In the long term we are thinking about these thirty new hires. If each one teaches one course, that is thirty new courses related to energy and the environment that we would have on this campus. That provides a lot of academic horse power that is desperately needed on the campus, and thinking about how those thirty new courses could be contributing toward new curriculum, new degrees, new concentrations, new minors, new certificates, and to that end our group has conducted an inventory of existing courses related to energy. In that survey of existing courses we have something like one hundred fifty-five courses that are including the word energy in the title or in the abstract. Then, there wass a second part of the search where we have contacted the people in all the colleges to try to get their suggestions, and to see if we missed any courses that are related to energy and the environment. We added those to the list, so this is a self-selected list of anything that counts, approximately 155 courses. We have arranged them into different categories.
One category is energy theory, thermal dynamics and those types of courses. Another category is energy production, how do we produce energy. We have lots of courses in these areas. The third category identified for sorting is energy distribution and storage. How do we distribute energy in grids? How do we store it in batteries? How do we store it in other mechanism? We don’t have a lot of courses in this area. We have quite a few courses about how to use energy. We have a lot in how we use electricity. We have a lot in how we use combustion engines. We offer quite a few courses on how we use energy.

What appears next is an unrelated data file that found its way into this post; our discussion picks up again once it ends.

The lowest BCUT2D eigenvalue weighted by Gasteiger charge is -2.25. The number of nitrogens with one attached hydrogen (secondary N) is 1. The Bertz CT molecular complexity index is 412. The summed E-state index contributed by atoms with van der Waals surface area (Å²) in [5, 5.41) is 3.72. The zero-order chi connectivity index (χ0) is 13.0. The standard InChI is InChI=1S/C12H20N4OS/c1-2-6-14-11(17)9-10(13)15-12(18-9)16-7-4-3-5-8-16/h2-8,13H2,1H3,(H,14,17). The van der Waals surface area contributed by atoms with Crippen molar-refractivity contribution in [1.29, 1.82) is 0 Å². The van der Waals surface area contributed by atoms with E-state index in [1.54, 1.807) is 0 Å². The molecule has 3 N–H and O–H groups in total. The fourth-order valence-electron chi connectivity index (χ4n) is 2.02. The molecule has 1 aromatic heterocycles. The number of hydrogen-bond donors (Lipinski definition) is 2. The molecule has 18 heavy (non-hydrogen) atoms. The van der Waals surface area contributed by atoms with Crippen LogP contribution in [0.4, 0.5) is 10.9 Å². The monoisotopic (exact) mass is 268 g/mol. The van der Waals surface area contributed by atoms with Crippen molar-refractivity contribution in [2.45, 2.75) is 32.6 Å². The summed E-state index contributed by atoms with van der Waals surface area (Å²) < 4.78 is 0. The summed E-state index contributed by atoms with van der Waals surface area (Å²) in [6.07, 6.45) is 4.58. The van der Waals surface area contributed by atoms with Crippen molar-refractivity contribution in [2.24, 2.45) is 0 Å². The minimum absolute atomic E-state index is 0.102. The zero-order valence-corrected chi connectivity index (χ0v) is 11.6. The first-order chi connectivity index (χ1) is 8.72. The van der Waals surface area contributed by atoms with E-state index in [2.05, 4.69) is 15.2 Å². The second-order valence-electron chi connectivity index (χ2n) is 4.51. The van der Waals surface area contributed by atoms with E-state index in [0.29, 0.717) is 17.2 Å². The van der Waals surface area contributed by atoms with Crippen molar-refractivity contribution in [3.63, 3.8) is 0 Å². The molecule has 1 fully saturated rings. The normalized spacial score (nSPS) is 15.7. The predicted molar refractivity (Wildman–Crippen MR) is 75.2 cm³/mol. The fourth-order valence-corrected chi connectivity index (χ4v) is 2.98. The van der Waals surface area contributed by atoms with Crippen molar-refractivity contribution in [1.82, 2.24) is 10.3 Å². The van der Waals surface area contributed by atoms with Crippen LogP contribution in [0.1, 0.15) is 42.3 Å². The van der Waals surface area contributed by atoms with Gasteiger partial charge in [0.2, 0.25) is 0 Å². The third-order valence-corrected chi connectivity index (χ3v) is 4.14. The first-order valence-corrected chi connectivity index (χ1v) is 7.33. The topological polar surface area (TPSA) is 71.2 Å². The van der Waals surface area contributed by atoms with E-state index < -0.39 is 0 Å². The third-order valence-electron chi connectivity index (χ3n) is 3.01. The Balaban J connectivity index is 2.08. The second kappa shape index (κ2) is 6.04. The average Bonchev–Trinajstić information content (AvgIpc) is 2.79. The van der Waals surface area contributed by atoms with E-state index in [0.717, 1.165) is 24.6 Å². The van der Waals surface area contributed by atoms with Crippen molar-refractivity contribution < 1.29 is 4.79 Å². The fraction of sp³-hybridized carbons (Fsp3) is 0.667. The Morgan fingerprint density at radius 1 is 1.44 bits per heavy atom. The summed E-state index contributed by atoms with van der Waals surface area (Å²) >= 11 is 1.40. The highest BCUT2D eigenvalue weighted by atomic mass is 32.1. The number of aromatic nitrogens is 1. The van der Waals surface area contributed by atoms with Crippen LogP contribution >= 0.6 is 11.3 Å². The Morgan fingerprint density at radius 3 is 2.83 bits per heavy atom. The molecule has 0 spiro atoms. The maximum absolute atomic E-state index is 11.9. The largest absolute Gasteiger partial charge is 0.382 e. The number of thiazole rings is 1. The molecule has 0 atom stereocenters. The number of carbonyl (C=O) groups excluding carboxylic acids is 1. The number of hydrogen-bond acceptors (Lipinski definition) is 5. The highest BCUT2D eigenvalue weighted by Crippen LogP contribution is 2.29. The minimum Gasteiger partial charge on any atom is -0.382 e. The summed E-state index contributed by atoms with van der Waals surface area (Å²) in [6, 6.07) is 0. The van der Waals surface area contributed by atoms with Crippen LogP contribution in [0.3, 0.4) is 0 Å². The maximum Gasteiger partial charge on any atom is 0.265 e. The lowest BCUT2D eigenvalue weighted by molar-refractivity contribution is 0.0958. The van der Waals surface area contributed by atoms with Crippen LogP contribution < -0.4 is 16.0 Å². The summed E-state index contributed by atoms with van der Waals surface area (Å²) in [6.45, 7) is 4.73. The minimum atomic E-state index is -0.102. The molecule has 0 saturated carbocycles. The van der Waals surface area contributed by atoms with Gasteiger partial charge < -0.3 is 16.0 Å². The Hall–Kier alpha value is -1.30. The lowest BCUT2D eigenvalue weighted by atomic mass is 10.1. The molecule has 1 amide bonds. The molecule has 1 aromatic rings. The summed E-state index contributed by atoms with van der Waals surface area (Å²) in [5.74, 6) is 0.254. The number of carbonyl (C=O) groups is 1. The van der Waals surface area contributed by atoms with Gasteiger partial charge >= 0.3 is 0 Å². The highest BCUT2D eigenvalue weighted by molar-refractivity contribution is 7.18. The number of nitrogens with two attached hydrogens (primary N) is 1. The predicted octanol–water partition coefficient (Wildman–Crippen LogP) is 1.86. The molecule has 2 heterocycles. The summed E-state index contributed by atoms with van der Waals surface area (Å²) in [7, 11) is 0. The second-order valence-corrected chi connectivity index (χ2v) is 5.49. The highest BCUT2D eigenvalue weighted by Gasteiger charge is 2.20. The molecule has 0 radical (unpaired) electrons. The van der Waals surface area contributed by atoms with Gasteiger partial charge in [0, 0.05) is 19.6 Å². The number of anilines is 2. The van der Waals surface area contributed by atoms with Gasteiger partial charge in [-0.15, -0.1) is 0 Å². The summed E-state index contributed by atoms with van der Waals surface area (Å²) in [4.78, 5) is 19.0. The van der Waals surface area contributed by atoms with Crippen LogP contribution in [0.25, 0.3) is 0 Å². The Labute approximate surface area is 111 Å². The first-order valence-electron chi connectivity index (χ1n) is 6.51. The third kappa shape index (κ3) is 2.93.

We don’t have very many courses in this area.
We also have 65 or 70 courses in which energy is included as an integral theme of the course. Courses like ecology have energy involved. Courses in Agriculture include the concepts of energy. Courses in Social Sciences -- many of them do have the ability to include energy as a part of that course. There might be courses on environmental ethics, courses in environmental policy. Those kinds of courses will include energy as an integral theme but don’t focus on energy per se. So we have about 155 courses that we know of that include energy. We don’t know how often they are offered. We don’t know how heavily they are enrolled. We have not included seminar courses, special topics courses, thesis credits in this search. We are just trying to get a picture and what this picture is telling us is that we are lacking interdisciplinary courses at the one and two hundred level that are open to freshmen and sophomores that will help satisfy requirements for general education or GEP requirements that are team taught, and so our group is, in the long term, thinking about what we need, the tools to develop the academic curriculum and the academic programming that is going to provide interdisciplinary courses to all students at all levels, and open the doors to thinking about the complex issues associated with energy and the environment, questions that we all know are coming down the road.